Indian child rights activists demand better child adoption laws | Connect Asia

Indian child rights activists demand better child adoption laws

Indian child rights activists demand better child adoption laws

Updated 21 February 2013, 16:13 AEDT

Child rights activists in India are demanding a moratorium on inter-country adoptions until local Indian laws are made stronger to stop what amounts in some cases to child stealing.

Correspondent: Murali Krishnan

Speakers: Arun Dohle, Against Child Trafficking; Enakshi Ganguly, Director Haq Centre for Child Rights and parents, Lakshmi, Kathirvel

KRISHNAN: It was back in 1995, Lakshmi, a poor, uneducated villager from the south Indian city of Hyderabad last saw her daughters. Manjula and Bhagya were sent to an adoption agency on the assurance that they would get a good education.

LAKSHMI: A year later, I requested the agency that they be handed back to me, but was told that I would have to pay a huge amount of money for that. I don't know what they look like as the adoptive parents do not want us to talk to them. It has been 18 years and all we know is that they are abroad. I still long to see them but it has not happened.

KRISHNAN: The last Lakshmi saw her daughters was through a one-way window at the agency and was told they would study better if the daughters did not see the parents at all as it would upset them.

Local activists pitched in and helped locate the daughters as the agency had within a couple of years of the "adoption" sent them to the United States.

Like Lakshmi, another couple, Kathirvel and Nagarani, both daily wage laborers from south India, alleged that their son, Satish, was abducted by miscreants in March 1999.

They lodged a police complaint but nothing happened. Many years later they approached NGOs and finally got some help and they managed to locate their son who was adopted by a family in the Netherlands,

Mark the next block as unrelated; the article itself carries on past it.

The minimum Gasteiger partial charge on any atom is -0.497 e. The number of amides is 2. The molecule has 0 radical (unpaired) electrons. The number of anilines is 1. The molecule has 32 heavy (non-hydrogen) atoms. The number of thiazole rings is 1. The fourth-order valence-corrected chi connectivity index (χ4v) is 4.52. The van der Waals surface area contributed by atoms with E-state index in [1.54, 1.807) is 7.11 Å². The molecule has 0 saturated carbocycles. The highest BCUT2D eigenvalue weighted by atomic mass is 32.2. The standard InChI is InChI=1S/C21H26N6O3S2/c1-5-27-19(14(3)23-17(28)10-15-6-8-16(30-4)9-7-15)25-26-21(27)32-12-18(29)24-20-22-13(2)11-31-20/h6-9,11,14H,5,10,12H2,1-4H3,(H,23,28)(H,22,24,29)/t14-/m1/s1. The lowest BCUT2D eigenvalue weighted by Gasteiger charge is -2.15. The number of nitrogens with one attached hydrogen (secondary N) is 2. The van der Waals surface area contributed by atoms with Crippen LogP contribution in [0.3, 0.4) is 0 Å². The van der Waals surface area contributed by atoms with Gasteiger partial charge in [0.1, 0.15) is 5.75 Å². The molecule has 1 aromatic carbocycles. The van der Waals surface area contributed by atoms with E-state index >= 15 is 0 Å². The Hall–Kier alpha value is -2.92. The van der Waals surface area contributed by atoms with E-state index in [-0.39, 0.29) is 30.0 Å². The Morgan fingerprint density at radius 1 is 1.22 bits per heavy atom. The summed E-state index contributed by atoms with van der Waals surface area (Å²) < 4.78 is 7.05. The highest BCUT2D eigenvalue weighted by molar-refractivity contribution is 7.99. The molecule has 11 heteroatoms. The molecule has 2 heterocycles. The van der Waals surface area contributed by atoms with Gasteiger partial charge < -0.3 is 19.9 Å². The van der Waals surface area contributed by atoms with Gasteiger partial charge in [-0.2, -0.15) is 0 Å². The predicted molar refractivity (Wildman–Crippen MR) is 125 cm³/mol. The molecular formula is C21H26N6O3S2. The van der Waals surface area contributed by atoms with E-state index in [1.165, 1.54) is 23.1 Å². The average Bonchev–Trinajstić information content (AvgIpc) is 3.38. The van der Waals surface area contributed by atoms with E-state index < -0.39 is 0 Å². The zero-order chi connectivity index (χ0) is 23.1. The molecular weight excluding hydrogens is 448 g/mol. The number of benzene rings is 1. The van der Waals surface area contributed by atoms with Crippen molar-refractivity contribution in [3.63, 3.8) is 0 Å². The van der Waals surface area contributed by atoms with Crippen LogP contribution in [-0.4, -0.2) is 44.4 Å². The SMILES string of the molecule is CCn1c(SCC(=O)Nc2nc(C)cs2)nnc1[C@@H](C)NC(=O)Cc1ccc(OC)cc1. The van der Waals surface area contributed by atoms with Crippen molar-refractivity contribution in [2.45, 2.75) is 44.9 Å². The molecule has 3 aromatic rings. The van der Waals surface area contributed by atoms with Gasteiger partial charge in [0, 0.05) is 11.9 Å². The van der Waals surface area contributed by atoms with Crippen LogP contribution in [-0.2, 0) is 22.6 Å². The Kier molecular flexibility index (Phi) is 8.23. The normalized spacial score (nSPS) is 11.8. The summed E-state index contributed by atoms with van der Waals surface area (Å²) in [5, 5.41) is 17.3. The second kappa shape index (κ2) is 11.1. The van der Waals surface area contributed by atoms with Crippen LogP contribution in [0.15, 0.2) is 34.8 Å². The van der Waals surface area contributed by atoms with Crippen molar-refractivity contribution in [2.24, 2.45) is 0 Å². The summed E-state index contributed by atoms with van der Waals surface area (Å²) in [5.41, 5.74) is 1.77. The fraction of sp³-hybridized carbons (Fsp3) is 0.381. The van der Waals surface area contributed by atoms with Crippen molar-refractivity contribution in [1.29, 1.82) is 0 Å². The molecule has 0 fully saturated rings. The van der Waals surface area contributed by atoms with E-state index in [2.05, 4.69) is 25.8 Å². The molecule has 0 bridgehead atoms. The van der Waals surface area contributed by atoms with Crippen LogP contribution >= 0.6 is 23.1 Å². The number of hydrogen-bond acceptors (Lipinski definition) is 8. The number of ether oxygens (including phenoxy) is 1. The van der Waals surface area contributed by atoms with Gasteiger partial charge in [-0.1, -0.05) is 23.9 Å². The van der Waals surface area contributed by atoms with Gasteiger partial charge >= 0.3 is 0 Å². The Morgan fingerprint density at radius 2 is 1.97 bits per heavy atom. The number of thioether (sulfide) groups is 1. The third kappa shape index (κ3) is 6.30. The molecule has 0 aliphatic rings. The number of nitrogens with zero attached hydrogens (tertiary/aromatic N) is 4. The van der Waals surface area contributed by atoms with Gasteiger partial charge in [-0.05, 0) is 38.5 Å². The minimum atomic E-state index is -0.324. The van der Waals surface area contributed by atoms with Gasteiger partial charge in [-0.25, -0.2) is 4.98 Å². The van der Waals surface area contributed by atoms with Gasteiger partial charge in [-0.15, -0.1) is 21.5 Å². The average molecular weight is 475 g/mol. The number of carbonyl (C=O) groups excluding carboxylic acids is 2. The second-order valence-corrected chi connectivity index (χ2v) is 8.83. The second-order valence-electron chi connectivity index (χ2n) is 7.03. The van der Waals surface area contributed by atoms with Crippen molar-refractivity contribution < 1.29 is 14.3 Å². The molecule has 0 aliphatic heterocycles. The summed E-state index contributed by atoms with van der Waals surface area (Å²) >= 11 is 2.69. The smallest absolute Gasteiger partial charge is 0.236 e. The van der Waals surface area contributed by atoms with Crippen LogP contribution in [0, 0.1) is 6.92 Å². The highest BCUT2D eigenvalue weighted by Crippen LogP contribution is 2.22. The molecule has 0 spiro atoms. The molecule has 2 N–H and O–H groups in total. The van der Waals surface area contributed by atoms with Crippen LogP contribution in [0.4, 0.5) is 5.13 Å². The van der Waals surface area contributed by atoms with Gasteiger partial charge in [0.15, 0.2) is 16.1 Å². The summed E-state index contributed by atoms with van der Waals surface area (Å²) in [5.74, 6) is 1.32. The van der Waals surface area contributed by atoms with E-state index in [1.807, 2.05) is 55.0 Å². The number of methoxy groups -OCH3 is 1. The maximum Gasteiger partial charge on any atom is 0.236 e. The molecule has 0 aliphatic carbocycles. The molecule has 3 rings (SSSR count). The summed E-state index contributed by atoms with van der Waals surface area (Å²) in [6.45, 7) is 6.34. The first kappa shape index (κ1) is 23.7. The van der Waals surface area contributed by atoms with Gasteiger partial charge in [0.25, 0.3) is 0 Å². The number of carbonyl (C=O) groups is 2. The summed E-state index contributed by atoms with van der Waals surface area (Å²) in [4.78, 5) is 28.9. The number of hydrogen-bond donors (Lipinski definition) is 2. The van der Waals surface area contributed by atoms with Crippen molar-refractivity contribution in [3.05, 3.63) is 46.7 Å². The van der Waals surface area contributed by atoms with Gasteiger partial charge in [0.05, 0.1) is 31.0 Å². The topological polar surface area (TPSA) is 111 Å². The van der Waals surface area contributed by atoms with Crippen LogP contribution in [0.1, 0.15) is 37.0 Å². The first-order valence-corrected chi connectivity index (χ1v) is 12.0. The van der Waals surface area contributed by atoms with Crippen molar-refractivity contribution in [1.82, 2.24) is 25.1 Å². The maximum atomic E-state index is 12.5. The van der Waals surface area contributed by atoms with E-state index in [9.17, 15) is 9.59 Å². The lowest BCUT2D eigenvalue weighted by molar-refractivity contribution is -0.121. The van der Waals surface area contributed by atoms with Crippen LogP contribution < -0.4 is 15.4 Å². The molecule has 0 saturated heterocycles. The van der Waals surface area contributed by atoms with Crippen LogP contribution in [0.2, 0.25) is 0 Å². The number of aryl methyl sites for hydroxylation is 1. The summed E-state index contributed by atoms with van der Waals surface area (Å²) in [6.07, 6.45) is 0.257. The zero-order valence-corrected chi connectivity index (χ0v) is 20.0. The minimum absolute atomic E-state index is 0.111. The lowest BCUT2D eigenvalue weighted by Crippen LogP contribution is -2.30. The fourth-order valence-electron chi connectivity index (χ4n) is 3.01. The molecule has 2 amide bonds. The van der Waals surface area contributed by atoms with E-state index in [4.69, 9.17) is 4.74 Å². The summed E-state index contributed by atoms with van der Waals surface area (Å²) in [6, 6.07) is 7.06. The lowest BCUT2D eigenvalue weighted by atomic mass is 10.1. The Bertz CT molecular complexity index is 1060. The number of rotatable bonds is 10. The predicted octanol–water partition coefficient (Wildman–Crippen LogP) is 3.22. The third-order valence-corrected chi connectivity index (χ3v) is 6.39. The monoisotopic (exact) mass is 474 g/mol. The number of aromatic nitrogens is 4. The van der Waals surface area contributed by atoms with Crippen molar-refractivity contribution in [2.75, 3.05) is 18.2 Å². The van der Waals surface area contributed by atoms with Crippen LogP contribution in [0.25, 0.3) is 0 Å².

KATHIRVEL: I have been to Netherlands twice after spending so much money. I went there last in 2011 but the courts refused me to meet my son. What do I do?"

KRISHNAN: In May 2007, a Dutch TV program network published an extensive documentary

about the case of Nagarani and Kathirvel and other possible stolen children sent to the


KRISHNAN: Another Indian mother, whose child was kidnapped and illegally adopted to Australia, has accused the country's officials and the girl's adoptive parents of blocking the now teenager from having contact with her and of making no effort to try and repatriate the girl.

Arun Dohle of Against Child Trafficking, a Brussels and Netherlands-based NGO says there is a widespread abuse in international adoptions.

DOHLE: Indian authorities need to be concerned as these are not the only cases. This is just a tip of the iceberg. But foreign authorities have to be concerned as they are on the receiving end and they trust Indian authorities which they shouldn't.

KRISHNAN: Dohle, himself who was "adopted" when he was a child, has managed to track down his biological parents a couple of years back and is trying to bring succor to families in India.

DOHLE: The basic profile of most of these children are they are from vulnerable families, and from vulnerable mothers. It is a vulnerable position that has been exploited and what goes generally wrong with exploitations. But these are cases of outright kidnapping and I mean poorer sections of society… most vulnerable people of course…

KRISHNAN: Over the past decade, scandals in Delhi and the Indian states of Gujarat, Andhra Pradesh, Maharashtra, and Tamil Nadu have exposed severe breaches of adoption protocol and claims by parents who have lost children to foreign families. The promise of profitable adoption fees motivates orphanages to create a steady supply of adoptable children.

KRISHNAN: Enakshi Ganguly is the director of Haq Centre for Child Rights

GANGULY: The first thing to do is to stop inter-country adoptions for the time being, put a moratorium on it, assesses the situation… replan and rethink. Why is it that we have to send our children out instead of looking after them in our own country? Look at what we are handling, we are handling parents who have lost a bunch of children. They are growing up in another country. Even if we bring them back, we don't know if they will fit here. All these parents are asking for is having one last look at the kids.

KRISHNAN: Following the high-profile cases of abductions, new rules are being sought to be put in place by the Central Adoption Resource Authority. The directive to agencies is to follow an 80-20 ratio between domestic and foreign adoptions. If an agency has 100 children, it has to place 80 of them within the country - and will lose its license if it fails to do so.

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